Wine and fine fabrics

Gutenberg, the story goes, was inspired to build his printing press from the mechanics of a wine press. Who knows if that’s true or not, but I’ve always loved the idea that the most important invention in the history of the world sprang from a way of making alcohol. No less interesting a story — though certainly better documented — is the degree to which the automated weaving loom created by Joseph-Marie Jacquard in 1802 inspired punch-card controlled computing and, arguably, the entire notion of separating data from the control program in an automated system.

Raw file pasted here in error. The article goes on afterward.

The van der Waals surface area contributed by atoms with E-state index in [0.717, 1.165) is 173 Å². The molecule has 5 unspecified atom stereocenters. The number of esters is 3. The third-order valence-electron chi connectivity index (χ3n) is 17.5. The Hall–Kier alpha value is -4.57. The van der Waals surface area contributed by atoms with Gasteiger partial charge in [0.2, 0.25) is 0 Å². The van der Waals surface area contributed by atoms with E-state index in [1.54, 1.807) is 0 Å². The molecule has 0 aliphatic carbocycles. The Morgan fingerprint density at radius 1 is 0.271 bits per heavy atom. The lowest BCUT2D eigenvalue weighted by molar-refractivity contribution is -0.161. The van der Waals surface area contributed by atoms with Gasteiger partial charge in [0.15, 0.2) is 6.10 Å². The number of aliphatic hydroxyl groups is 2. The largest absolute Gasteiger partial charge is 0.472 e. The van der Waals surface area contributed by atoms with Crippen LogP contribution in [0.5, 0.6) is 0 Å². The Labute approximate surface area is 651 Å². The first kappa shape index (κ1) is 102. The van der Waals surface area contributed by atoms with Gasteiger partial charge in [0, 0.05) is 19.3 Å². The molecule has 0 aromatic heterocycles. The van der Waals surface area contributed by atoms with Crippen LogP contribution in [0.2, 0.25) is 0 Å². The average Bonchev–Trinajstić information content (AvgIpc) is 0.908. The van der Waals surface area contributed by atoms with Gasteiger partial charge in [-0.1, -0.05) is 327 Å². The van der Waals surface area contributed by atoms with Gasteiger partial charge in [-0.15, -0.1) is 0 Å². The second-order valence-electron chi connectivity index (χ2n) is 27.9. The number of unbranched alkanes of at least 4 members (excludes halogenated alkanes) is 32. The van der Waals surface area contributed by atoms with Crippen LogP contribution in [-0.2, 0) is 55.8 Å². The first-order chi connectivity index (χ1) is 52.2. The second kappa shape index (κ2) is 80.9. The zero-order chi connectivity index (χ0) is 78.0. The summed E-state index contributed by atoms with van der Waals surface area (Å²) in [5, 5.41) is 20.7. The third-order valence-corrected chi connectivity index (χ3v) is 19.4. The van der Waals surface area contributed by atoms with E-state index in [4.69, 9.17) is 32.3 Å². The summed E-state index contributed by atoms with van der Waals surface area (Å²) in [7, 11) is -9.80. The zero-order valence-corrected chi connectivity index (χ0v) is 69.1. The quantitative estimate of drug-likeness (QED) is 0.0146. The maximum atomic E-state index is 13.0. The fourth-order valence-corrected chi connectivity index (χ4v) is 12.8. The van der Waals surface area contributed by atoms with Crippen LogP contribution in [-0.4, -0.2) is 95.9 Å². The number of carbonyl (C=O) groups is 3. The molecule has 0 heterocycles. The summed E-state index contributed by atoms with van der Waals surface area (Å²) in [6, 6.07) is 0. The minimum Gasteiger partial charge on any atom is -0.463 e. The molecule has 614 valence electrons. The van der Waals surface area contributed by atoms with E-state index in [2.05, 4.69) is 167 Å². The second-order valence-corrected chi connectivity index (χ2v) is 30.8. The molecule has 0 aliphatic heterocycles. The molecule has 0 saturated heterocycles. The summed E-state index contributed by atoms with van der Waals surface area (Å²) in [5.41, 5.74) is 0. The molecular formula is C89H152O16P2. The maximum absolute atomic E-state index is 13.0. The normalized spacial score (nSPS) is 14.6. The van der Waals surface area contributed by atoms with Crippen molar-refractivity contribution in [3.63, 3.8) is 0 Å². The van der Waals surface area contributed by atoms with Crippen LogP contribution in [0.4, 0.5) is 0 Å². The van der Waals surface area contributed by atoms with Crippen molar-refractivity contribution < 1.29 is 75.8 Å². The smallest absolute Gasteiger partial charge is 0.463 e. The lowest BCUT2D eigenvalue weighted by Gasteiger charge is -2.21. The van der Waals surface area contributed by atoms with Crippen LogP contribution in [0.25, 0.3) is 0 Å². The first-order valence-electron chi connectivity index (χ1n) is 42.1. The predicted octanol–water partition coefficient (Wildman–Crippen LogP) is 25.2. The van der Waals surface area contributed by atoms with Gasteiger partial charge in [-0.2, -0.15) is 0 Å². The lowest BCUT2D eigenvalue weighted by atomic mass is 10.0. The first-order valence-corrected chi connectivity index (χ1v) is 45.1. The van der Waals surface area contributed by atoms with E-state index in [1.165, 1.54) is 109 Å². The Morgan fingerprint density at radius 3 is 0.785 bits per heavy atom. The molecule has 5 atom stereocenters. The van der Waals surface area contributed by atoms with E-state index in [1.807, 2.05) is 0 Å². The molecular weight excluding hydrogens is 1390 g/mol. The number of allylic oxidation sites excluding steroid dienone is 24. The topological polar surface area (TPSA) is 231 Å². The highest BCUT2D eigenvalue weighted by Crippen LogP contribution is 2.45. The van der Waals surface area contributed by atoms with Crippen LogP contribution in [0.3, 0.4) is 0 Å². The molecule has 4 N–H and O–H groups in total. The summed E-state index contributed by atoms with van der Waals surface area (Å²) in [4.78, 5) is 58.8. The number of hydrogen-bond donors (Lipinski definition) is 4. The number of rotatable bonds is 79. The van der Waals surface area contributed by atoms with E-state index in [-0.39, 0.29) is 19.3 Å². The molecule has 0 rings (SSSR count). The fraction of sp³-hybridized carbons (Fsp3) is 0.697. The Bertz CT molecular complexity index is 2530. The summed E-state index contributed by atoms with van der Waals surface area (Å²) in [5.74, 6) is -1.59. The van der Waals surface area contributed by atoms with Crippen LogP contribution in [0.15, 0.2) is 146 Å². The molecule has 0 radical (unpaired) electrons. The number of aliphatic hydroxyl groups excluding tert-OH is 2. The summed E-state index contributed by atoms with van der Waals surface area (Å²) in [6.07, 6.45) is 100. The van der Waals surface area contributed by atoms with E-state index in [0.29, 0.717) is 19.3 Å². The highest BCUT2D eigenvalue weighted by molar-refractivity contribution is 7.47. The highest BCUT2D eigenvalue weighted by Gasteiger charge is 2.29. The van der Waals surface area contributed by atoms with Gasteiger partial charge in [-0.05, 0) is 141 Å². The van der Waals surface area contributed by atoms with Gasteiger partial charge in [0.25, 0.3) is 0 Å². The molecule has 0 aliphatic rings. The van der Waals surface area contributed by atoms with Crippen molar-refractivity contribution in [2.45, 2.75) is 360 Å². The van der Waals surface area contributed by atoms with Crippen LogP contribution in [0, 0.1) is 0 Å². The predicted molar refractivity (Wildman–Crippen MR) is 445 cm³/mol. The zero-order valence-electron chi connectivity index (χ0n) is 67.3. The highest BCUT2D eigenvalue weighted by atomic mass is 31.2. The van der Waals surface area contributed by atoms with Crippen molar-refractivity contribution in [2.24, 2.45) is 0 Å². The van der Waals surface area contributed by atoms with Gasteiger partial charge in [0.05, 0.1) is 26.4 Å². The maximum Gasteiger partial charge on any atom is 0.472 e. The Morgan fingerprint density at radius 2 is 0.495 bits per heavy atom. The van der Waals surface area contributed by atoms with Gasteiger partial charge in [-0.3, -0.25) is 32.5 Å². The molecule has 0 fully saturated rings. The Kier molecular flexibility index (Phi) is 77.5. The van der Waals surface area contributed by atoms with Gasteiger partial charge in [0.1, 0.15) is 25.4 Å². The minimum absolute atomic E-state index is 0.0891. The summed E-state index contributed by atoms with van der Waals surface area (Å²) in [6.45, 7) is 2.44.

I’ve got some history of fascination with the loom as a metaphor for computing and so I was naturally drawn to James Essinger’s new book on Jacquard and his loom. The book is about 100 pages too long and too strident in its claims about the importance of the loom to the history of computing overall, but it is not a bad book at all: controlling weaving patterns with punch-cards did in fact inspire Charles Babbage and Herman Hollerith to do the same with their computing and tabulating engines. What’s most interesting to me is the historical prevalance of the computing-as-weaving or computing-begat-from-weaving motif. Though Ada Lovelace was probably the most articulate in portraying the linkage, the idea has never been so much a part of the popular imagination as it is today in the World Wide Web. Arachne’d be proud.